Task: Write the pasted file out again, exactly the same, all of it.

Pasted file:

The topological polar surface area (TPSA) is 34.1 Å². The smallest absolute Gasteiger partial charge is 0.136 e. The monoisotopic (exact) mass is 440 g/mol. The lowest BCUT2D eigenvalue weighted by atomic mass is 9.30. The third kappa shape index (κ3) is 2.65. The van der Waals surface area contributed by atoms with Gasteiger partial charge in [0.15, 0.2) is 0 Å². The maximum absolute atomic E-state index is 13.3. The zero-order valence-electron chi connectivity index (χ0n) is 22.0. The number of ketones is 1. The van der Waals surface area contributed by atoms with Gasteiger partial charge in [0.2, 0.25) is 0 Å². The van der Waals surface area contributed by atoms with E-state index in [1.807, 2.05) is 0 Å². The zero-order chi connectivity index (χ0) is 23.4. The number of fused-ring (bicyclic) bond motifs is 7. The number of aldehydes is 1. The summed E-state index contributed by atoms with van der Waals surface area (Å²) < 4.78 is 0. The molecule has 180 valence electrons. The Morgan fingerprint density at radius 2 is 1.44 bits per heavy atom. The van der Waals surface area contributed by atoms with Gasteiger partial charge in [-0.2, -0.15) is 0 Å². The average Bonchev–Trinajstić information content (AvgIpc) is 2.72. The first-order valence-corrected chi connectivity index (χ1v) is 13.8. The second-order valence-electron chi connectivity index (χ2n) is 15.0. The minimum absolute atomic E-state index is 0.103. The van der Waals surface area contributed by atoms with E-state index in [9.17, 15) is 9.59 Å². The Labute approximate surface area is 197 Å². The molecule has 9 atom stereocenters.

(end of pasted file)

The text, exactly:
The topological polar surface area (TPSA) is 34.1 Å². The smallest absolute Gasteiger partial charge is 0.136 e. The monoisotopic (exact) mass is 440 g/mol. The lowest BCUT2D eigenvalue weighted by atomic mass is 9.30. The third kappa shape index (κ3) is 2.65. The van der Waals surface area contributed by atoms with Gasteiger partial charge in [0.15, 0.2) is 0 Å². The maximum absolute atomic E-state index is 13.3. The zero-order valence-electron chi connectivity index (χ0n) is 22.0. The number of ketones is 1. The van der Waals surface area contributed by atoms with Gasteiger partial charge in [0.2, 0.25) is 0 Å². The van der Waals surface area contributed by atoms with E-state index in [1.807, 2.05) is 0 Å². The zero-order chi connectivity index (χ0) is 23.4. The number of fused-ring (bicyclic) bond motifs is 7. The number of aldehydes is 1. The summed E-state index contributed by atoms with van der Waals surface area (Å²) < 4.78 is 0. The molecule has 180 valence electrons. The Morgan fingerprint density at radius 2 is 1.44 bits per heavy atom. The van der Waals surface area contributed by atoms with Gasteiger partial charge in [-0.2, -0.15) is 0 Å². The average Bonchev–Trinajstić information content (AvgIpc) is 2.72. The first-order valence-corrected chi connectivity index (χ1v) is 13.8. The second-order valence-electron chi connectivity index (χ2n) is 15.0. The minimum absolute atomic E-state index is 0.103. The van der Waals surface area contributed by atoms with E-state index in [9.17, 15) is 9.59 Å². The Labute approximate surface area is 197 Å². The molecule has 9 atom stereocenters.